Information & Identity?

Hello World!

Branching off from jabong1’s blog, information technology is becoming more and more prevalent in today’s society. We use gigabytes of data in our everyday lives for work, school, and play. You wouldn’t be able to read this very blog if it wasn’t stored on the cloud!  As such, more and more research is being devoted towards optimizing the way we store our information. Being curious, I recently came upon an article barely released just 31 days ago. “700 terabytes of data into a single gram” of DNA; a lot of people have a hard time using up just one terabyte! The very notion of using DNA to store data opens up a whole new world of possibilities.

DNA already serves as a blueprint for living organisms to exist. As such, we all have a different DNA sequence that makes each one of us unique from one another. Would it not be logical then, to utilize DNA towards storing information that make up our identity? The movies we’ve seen, the music we love, the moments we share… people will argue that all our different experiences in being alive makes up a gigantic portion of our identity. It is no surprise people love to share their experiences through social media such as twitter and facebook in order to express their identity and feel alive in the online community. If this data was stored in our DNA (and we had the ability to extract it), it would be simple to share with our friends at school or to start up a conversation with someone whom you are interested in meeting.

Research on DNA data storage could lead to DNA data-extracting-scanner-type-machines in the future.  It will change the way we do things on the day-to-day basis. The idea of scanning your skin at airports, banks, or in place of a driver’s licenses would make things much more convenient and easier for us to do than having to remember to carry around every little piece of important documentation. It also helps with taking attendance in schools and in meetings and could help keep a log of hours spent on certain jobs or activities. Since DNA replicates when cells divide, people will never have to worry about misplacing their important data and information.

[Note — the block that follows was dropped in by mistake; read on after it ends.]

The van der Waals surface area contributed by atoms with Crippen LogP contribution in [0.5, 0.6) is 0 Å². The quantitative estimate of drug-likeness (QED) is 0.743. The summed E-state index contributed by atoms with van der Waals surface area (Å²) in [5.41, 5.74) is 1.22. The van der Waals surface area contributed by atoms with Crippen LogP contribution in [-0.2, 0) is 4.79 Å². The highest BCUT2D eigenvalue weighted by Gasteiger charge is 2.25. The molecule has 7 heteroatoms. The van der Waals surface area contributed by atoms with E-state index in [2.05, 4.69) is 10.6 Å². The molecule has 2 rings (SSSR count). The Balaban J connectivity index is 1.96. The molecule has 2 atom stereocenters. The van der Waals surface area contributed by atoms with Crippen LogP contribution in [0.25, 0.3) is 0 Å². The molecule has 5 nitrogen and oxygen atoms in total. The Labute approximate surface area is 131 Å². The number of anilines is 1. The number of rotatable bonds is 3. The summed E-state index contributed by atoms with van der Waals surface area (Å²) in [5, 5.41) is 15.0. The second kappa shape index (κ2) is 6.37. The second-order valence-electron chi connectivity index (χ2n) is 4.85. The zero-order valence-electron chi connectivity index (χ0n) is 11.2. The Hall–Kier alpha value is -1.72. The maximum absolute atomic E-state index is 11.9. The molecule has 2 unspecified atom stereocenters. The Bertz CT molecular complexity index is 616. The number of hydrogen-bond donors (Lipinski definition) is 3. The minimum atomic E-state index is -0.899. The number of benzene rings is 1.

An important issue with this, however, is that using DNA to store information may not be very safe and secure. A person could easily get their hands on another’s DNA by obtaining a lock of their hair or a piece of a fingernail. Because every single cell in our body contains a copy of our DNA, we could have millions of DNA strands just lying around our homes or on the streets just waiting to be picked up! On the extreme level, people might do something as extreme as cutting up a corpse to access the individual’s information when he/she was alive (a whole new meaning towards identity theft!!).

Getting to the point, the concept of identity is who we are as individuals. People are “ever-changing and in constant communication with each other,” as Turkle mentions in her article, “Looking Toward Cyberspace: Beyond Grounded Sociology.” Who we are with friends differs from who we are with our families. New ways to make friends and network with people have changed the way we view our relationships. Being anonymous gives people courage to act like a**holes online where they would be looked down upon out in the real world society, acting like hypocrites, or acting like someone they aren’t. However, it also allow us more freedom to express our personal views and opinions on topics of major concern. We laugh, we cry, we are sometimes highly motivated, and other times disappointingly lazy. Putting on a myriad of different faces is just a part of our human nature, and all these different faces make up our identity.